These numbers do not reflect motivation, leadership, terrain, weather, support of allies. These equipment numbers also do not reflect levels of crew training, equipment readiness or maintenance quality. All of which will have significant impact beyond what these numbers can show. 
Other sources of error, such as losses behind enemy lines that cannot be photographed exist. There are some people attempting to put numbers on these unknown quantities, but I do not include them because they cannot be independently confirmed. 
Methodology Updates
Captures – As there have been enough anecdotal examples of captured equipment put back into service, I have begun accounting for this on the assumption that 1/3 of equipment captured has been suitable for quick re-use. I consider this a conservative estimate. 

Ukrainian Military Aid – I have adjusted my spreadsheets to add in military aid as reported by Oryx. However, most promised equipment has not yet been delivered or quantities are unknown. Therefore the change in equipment numbers remains small.  

Expansion of Ukrainian Personnel numbers
“We have brought the additional reserves of more than 100,000 people. Currently, the whole country joined the efforts against the aggressor” Oleksandr Motuzyanyk, Ukraine’s Defense Ministry spokesman, March 26, 2022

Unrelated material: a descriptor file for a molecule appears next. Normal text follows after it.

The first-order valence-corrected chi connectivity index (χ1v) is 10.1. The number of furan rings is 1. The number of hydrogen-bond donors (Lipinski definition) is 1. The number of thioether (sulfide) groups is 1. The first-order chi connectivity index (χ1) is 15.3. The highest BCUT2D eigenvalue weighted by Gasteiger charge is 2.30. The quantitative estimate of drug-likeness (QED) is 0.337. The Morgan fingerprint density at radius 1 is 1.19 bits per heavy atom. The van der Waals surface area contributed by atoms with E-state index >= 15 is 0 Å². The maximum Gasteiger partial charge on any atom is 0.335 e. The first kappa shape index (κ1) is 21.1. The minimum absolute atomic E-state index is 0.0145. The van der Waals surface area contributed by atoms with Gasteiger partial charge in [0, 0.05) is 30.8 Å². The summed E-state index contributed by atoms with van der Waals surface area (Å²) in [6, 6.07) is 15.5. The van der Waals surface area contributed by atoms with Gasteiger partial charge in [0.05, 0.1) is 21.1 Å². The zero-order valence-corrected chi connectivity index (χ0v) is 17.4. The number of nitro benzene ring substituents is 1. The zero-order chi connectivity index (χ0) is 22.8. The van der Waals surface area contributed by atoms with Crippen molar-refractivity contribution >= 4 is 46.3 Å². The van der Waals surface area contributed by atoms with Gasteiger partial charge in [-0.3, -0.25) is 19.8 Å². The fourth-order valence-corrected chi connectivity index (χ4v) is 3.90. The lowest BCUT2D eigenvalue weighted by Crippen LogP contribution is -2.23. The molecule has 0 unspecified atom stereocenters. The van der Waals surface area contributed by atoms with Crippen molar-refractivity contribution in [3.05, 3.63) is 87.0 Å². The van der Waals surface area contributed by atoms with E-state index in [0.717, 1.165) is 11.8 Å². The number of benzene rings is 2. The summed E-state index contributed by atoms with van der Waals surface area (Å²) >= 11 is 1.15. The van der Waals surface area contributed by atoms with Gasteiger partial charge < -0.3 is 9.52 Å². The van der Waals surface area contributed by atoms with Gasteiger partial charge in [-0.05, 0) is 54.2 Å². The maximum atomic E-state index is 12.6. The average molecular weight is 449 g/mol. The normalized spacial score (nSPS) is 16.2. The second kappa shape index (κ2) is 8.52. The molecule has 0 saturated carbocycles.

I consider the addition of 100,000 new personnel to the Ukrainian forces to be plausible, as Ukraine is listed as having 900,000 with prior military service within the last 5 years in The Military Balance. I am increasing the Ukrainian Personnel figure by 100,000 to 296,600 
Both Russian and Ukrainian Personnel figures are subject to further update if I can find reliable sources on the evolving force levels. The new source on Ukrainian personnel additions only came to my attention this week. If you have any sources, please send them to me. 

While Russia is adding personnel and equipment into the war, the number within Ukraine is still estimated by the US as 82 BTGs. Until force size in Ukraine clearly exceeds estimated losses or I find more specific sources, the committed Russian force numbers will remain the same

Attempts to correct for known Errors

Here is an attempt to quantify losses that cannot be photographed because they occurred behind enemy lines. Note that this was prepared a few weeks ago, but the concept is worthwhile

Here is a good attempt to correct the Russian force estimates downwards to account for lack of care and maintenance of equipment, corruption and other factors

Also note that Russian force numbers discussed here reflect official Russian values and do not generally include equipment of the self proclaimed breakaway portions of Luhansk and Donetsk. 

The OSINT analysis of losses does not recognize these forces separately, therefore total Russian aligned force sizes may be slightly higher than shown.
For rough estimates of their equipment, see

Open Source Intelligence group Bellingcat reported to the Foreign Affairs Committee of the UK Parliament that nearly 8000 fighters associated with the Russian proxy Wagner group were in Ukraine and that nearly 3000 of them had been killed

Wagner group fighters are not believed to be included in Russian force estimates, but may figure into Ukrainian claims of Russian personnel casualties. Their inclusion would increase the Russian personnel total slightly. 

Also consider the pictures of armored vehicles that are ‘in storage’. I have not included ‘in storage’ figures in any of the force totals.